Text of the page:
Newspaper article The Christian Science Monitor

In Reform Bid, Japan Opts for Trial by Jury ; Legal Experts Expect the New Law, Passed Last Month, Will Transform Japan's Judiciary

Newspaper article The Christian Science Monitor

In Reform Bid, Japan Opts for Trial by Jury ; Legal Experts Expect the New Law, Passed Last Month, Will Transform Japan's Judiciary

Article excerpt

Japan passed a judicial reform bill in late May that has the potential to spark both major legal and social change - the introduction of a jury system.

The little noticed legislation will enable Japanese citizens 20 years or older to sit on a six-person jury and vote with a panel of judges on serious criminal cases such as murder.

The law, which takes effect in 2009, is an attempt to address a legal system plagued by delays and opacity. Questionable methods of gathering evidence and unorthodox decisionmaking currently weigh the scales of justice so heavily in favor of the prosecutor that Japan has a conviction rate of close to 99 percent. This compares with a rate of around 89 percent in US federal courts.

"The impact of its influence on the criminal justice system will be huge," says Mika Kudo, a staff attorney at the Japan Federation of Bar Associations.

Experts say the presence of a jury will increase scrutiny of the tools employed by the prosecution. Under the current cloistered system, judges' decisions related to the facts of a case normally defer to the prosecutor's wide-ranging and often unchecked powers of investigation. Because suspects can be held for up to 23 days without access to lawyer before being charged, prosecutors almost always succeed in extracting a confession of guilt.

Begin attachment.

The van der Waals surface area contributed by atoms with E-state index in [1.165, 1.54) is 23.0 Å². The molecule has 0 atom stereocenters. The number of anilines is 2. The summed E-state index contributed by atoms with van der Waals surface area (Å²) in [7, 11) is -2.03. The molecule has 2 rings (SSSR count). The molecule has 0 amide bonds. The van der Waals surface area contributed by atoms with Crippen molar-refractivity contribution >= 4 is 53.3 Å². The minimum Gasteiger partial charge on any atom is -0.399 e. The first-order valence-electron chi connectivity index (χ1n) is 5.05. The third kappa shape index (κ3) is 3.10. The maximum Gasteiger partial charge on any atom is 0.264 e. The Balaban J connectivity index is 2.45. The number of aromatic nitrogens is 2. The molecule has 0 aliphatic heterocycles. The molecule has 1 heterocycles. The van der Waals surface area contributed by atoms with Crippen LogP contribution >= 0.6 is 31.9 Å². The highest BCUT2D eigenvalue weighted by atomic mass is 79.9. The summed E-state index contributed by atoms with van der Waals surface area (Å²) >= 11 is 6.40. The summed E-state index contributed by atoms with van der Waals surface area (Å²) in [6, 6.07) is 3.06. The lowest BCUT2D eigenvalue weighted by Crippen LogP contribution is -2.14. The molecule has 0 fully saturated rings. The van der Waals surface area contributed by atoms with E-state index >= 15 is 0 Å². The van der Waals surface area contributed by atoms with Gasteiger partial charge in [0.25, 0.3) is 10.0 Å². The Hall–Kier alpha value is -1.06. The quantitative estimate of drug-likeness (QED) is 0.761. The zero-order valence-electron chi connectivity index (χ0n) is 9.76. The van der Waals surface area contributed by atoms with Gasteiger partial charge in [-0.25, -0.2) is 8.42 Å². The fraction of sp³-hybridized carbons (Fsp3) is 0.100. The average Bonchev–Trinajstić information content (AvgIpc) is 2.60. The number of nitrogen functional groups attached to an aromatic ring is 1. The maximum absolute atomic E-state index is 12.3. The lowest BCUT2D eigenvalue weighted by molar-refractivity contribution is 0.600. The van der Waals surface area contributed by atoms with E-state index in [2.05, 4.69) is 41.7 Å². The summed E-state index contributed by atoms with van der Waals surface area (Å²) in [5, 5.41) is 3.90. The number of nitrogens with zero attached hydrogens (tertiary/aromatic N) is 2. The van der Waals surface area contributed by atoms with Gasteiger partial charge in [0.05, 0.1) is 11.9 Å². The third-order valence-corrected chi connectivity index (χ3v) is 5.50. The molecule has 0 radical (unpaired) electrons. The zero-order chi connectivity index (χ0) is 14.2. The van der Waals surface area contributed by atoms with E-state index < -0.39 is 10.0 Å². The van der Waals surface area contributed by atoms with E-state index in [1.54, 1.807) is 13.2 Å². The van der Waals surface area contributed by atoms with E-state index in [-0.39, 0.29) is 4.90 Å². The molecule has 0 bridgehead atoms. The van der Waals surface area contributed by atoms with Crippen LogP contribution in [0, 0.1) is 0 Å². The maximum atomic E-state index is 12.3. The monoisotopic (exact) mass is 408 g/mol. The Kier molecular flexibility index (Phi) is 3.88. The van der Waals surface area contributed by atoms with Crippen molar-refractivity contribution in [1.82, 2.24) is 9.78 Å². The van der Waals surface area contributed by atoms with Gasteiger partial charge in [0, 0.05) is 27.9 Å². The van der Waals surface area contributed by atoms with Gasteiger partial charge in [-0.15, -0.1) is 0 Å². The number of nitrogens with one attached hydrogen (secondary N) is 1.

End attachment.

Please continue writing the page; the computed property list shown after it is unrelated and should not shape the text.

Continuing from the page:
"Ordinary citizens in the jury box will be placed in a position to examine the quality of evidence, the quality of prosecution," says Hiroshi Fukurai, an associate professor of sociology at the University of California, Santa Cruz, who is researching Japan's judicial reform.

If a defendant tries to retract or deny a confession in front of a jury, it will spotlight the issue and may lead to an eventual realization that confessions taken under such duress are inappropriate as evidence of guilt.

"Civic participation [in the court process] can effect changes in the way the investigation is done, how the evidence is being collected, how the trial is being prepared, how the evidence is being presented.... It has a ripple effect," which may lead to a fairer system for defendants in the long run, Mr. Fukurai says.

With citizens participating in the process, the court will need to make legal terminology understandable and also make trials amenable to a single continuous sitting. The adjudication process is currently broken up into stages, with up to a month between each. Consequently, court cases in Japan typically drag on for years. Sometimes the parties to a case die before it can be resolved.

Too few lawyers?

Japan's chronic shortage of lawyers is another cause - despite having a population around two-fifths the size of the US, Japan has less than one-fiftieth the number of lawyers. Until last year there was only one institution in Japan at which judges, prosecutors, and lawyers could become qualified to practice law, and the bar exam's annual pass rate was kept at a ludicrously low 3 percent. …

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